“The Day Beyoncé Turned Black” is a mock movie trailer created by comedy television show Saturday Night Live (SNL), which shows the fictional aftermath of a world in which pop-superstar Beyoncé is “revealed” to be Black because of the (real) release of her 2016 song “Formation.” In the satirical trailer, the world is turned upside down because White people finally realize that Beyoncé is Black through the “Formation” song and music video, which unapologetically celebrates Blackness and African Americanness, makes pointed commentary on African-American social issues and struggles, and celebrates Southern Blackness, Black power, and Black femininity.
The SNL clip uses comedy to make fun of the shock people felt about the “Formation” song lyrics and video, using their responses to point out privileges, contradictions, and complexities regarding U.S. race relations as well as the issues that manifest at the intersections of race, class, and gender. For example, a White woman screams, “We have to go, we have to leave America, Beyoncéis Black!” to her friend, without recognizing that her friend is also Black. Her friend points out that she and many others in America are Black. In response, the White woman points to a nearby man in a coat with a thick gold chain, and says, “Well, I knowhe’sBlack.” This exchange highlights the “colorblind” way Saturday Night Live is portraying White America – as treating Black or African-American people who obtain certain standards of dress, beauty, or popularity as “acceptable” and “non-Black” while discriminating or being unwilling to accept Black or African-American people when they forefront Blackness, point out racial injustices, or portray non-mainstream notions of Blackness.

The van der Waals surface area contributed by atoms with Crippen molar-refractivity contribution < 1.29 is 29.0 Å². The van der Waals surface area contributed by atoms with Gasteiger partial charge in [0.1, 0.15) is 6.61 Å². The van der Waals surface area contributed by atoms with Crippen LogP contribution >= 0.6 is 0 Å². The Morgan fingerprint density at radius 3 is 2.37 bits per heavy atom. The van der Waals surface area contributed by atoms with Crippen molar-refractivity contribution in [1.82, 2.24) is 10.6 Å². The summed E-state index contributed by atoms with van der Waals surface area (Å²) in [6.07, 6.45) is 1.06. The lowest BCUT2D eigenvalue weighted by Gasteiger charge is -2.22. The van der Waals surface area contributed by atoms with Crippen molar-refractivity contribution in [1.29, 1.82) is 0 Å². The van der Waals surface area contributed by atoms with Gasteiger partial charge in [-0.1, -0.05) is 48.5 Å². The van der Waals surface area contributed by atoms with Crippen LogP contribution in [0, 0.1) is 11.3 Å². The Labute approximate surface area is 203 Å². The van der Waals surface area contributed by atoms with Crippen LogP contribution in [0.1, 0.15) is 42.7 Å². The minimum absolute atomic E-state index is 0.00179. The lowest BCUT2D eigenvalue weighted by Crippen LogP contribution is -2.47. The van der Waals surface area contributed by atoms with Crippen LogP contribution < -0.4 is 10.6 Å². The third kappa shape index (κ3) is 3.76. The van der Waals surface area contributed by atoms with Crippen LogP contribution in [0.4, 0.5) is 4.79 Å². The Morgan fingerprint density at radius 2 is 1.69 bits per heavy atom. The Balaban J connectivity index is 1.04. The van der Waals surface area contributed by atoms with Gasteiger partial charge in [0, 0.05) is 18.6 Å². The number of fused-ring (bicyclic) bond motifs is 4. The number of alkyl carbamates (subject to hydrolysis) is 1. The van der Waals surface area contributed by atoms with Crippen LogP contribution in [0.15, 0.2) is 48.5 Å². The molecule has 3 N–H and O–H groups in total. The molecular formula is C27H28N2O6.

In the video, a man asks, “How can they be Black? They’re women.” What does this exchange say about how we typically represent, talk about, and understand gender and race? Do we usually represent or talk about these aspects of identity separately or together? Can one aspect of identity be representative of a person? How do combinations of gender and race, along with other aspects of identity, such as class, religion, or ability, influence how we see and act around each other?
Upon hearing “Formation,” a White man states, “Maybe this song isn’t for us.” A lady screams in response, “But usually everything is!” What does this exchange say about White privilege and the ways it manifests as a system of privileges?
At the start of this mock movie trailer, news reporters repeat, “Beyoncé is Black.” How do the different ways media portrays a celebrity change people’s perception of them? What does this say about the way media portrays Black celebrities?